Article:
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Bridge of Spies

In 1957, a Russian spy is captured in Brooklyn and insurance lawyer James Donovan is given the thankless task of being his defense lawyer in court. When an American spy is shot down over the Soviet Union, however, Donovan is asked to negotiate the trade between the two men in the now divided Berlin, and must tread a tightrope so treacherous, it could not only get himself captured or killed, but cause tensions between the two countries to blow.

Tom Hanks gives a wonderful performance as Donovan, dutiful to his job, the Constitution, and the practice of law, as do the rest of the cast, especially Mark Rylance as the captured Russian spy Rudolph Abel, and Mikhail Gorevoy as a contact who Donovan meets at the Russian embassy in Berlin (who reminded me a lot of Peter Lorre).

Spielberg perfectly captures the look and feel of the 50s era both in America and the split Berlin. With America, its not only the lighthearted nostalgic stuff like the cars, the wardrobe, and the media (77 Sunset Strip and Duck and Cover) but also the paranoia and hatred for the Soviet Union.

This is masterfully done in two scenes: one when Donovan is riding the subway while the other passengers are reading newspapers and they slowly realize Donovan is the defense lawyer for Abel and start to give him the evil eye. Two, when Donovan's son and his classmates are watching Duck and Cover and you can see the terror in their faces as they watch the bombs go off. Both scenes were just so powerfully and nerve wrackingly shot. (I had to laugh though at a scene following the latter when Donovan's son fills all the sinks and bathtubs with water so they could be prepared for when the bombs drop, because I remember hearing Spielberg tell that story in a documentary and knew that was a personal moment of his.

The conditions in East and West Berlin are also hauntingly portrayed as both areas are starting to deteriorate with fear and anguish as family and friends are separated from each other by the newly built Berlin Wall; the terror as people trying to cross are killed or detained, stirring echoes of Schindler's List. What I think the film does best is its slow building of the characters' processes with the addition of tension, such as the opening with Abel going through his daily routine while being tailed by FBI agents. But the film also has a refreshing willingness to look past the paranoia and hatred to humanize the important characters.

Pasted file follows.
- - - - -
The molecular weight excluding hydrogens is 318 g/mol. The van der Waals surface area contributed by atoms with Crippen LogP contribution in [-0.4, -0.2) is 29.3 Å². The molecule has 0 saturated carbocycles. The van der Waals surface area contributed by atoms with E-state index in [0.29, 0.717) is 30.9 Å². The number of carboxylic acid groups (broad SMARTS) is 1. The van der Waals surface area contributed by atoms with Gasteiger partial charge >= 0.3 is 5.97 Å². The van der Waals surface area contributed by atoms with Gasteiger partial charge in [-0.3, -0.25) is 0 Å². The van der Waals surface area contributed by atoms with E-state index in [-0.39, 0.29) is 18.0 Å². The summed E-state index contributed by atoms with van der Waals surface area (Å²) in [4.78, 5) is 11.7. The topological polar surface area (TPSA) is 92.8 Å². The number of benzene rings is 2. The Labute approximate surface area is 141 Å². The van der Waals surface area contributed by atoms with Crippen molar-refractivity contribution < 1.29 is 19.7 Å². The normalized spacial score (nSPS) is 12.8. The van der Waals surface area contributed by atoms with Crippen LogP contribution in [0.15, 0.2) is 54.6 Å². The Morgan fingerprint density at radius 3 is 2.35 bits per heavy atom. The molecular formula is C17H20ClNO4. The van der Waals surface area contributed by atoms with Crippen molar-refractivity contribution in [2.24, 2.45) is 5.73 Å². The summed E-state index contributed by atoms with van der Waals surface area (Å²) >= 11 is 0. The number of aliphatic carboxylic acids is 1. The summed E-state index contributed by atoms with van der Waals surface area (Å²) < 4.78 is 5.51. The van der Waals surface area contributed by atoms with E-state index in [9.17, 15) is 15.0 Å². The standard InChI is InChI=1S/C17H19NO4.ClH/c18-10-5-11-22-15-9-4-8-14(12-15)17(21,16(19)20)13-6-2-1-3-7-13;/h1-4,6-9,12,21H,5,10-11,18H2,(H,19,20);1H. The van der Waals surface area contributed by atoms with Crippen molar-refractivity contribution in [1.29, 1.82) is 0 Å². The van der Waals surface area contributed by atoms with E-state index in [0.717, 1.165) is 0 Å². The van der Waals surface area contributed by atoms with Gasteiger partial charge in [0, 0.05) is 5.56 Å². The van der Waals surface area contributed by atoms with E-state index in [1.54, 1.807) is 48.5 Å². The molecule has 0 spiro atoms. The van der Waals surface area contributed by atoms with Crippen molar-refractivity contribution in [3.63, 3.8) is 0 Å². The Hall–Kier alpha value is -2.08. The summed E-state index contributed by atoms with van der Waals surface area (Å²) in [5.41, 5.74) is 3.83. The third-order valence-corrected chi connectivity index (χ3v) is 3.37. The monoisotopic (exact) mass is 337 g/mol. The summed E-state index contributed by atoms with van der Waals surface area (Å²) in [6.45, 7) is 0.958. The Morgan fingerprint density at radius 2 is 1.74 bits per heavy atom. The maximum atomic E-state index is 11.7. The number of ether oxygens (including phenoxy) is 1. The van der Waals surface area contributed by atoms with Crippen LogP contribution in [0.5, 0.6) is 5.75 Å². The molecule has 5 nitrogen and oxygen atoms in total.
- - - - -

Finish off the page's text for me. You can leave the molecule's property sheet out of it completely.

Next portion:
While not as impactful as something like Schindler's List, Saving Private Ryan, or even something out of Spielberg's pure entertainment films like Jaws, there are enough tension filled moments peppered throughout to keep you interested and on edge throughout the story, especially when it shows the dangers of Soviet occupied Berlin and certain pickles that Donovan gets caught in, like with the guards or a street gang in East Berlin, and especially the climatic scene at the bridge where its a waiting game.

At the same time though with that climax, I felt uplifted and heartwarmed because the relationship between Donovan and Abel was shown to have really grown and you got to see them all as real characters and human beings: Abel was not an evil scheming spy but just a man doing his job and willing to die for it, Powers, the captured pilot, was not just shown as some coward but a man who did his job, protected secrets, but was not willing to die for it, etc and I think that really helped the movie stand out for me.

Spielberg always does a fantastic job capturing the 50s and I hope he gets the chance to do another film in this era soon (possibly of the sci-fi variety). While not as strong as Spielberg's other historical films like Saving Private Ryan or Schindler's List, Bridge of Spies is a solid addition to that side of his library and a side I always look forward to because not only do I love learning about history and culture of the past, but Spielberg always manages to tell a great story about a subject that I never knew before and that makes my love for history and his work that much stronger.

Some people might be off put that Bridge of Spies doesn't have much action in it (which might explain the lukewarm box office) and is mostly talking but they shouldn't let that stop them because the conversations in this film are so well written and filmed that it really works and that should be enough. An old fashioned thriller of the mind like a lot of old Cold War spy movies were. I say definitely see it.

Final Rating: 3.7 stars out of 5.

(Final Note: I find it kind of weird and ironic that both Steven Spielberg and Robert Zemeckis both had new films come out this year and both were solidly good but are having lukewarm box office results, whereas the anniversaries of Jaws and Back to the Future are getting way more attention. The Walk and Bridge of Spies definitely do deserve to get some recognition and box office success at least. Definitely check them out as well.)


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